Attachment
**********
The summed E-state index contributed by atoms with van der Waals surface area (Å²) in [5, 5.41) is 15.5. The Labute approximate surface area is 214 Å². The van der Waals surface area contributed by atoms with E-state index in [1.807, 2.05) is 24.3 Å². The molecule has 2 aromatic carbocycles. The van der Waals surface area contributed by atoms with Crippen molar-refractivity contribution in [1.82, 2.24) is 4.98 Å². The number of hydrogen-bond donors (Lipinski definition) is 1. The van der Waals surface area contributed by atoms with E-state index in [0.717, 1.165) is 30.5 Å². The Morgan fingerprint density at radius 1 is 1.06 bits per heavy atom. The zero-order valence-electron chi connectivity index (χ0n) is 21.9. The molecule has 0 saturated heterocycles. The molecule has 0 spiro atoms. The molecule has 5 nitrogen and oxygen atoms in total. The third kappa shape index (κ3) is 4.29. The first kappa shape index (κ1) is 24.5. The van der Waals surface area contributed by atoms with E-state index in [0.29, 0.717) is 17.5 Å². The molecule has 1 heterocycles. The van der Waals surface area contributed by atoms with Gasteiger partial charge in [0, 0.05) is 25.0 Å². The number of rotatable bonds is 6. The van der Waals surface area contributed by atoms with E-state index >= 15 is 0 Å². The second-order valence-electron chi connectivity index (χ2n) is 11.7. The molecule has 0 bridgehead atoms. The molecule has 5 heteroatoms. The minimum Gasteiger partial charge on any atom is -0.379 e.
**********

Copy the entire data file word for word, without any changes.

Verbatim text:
The summed E-state index contributed by atoms with van der Waals surface area (Å²) in [5, 5.41) is 15.5. The Labute approximate surface area is 214 Å². The van der Waals surface area contributed by atoms with E-state index in [1.807, 2.05) is 24.3 Å². The molecule has 2 aromatic carbocycles. The van der Waals surface area contributed by atoms with Crippen molar-refractivity contribution in [1.82, 2.24) is 4.98 Å². The number of hydrogen-bond donors (Lipinski definition) is 1. The van der Waals surface area contributed by atoms with E-state index in [0.717, 1.165) is 30.5 Å². The Morgan fingerprint density at radius 1 is 1.06 bits per heavy atom. The zero-order valence-electron chi connectivity index (χ0n) is 21.9. The molecule has 0 saturated heterocycles. The molecule has 0 spiro atoms. The molecule has 5 nitrogen and oxygen atoms in total. The third kappa shape index (κ3) is 4.29. The first kappa shape index (κ1) is 24.5. The van der Waals surface area contributed by atoms with E-state index in [0.29, 0.717) is 17.5 Å². The molecule has 1 heterocycles. The van der Waals surface area contributed by atoms with Gasteiger partial charge in [0, 0.05) is 25.0 Å². The number of rotatable bonds is 6. The van der Waals surface area contributed by atoms with E-state index >= 15 is 0 Å². The second-order valence-electron chi connectivity index (χ2n) is 11.7. The molecule has 0 bridgehead atoms. The molecule has 5 heteroatoms. The minimum Gasteiger partial charge on any atom is -0.379 e.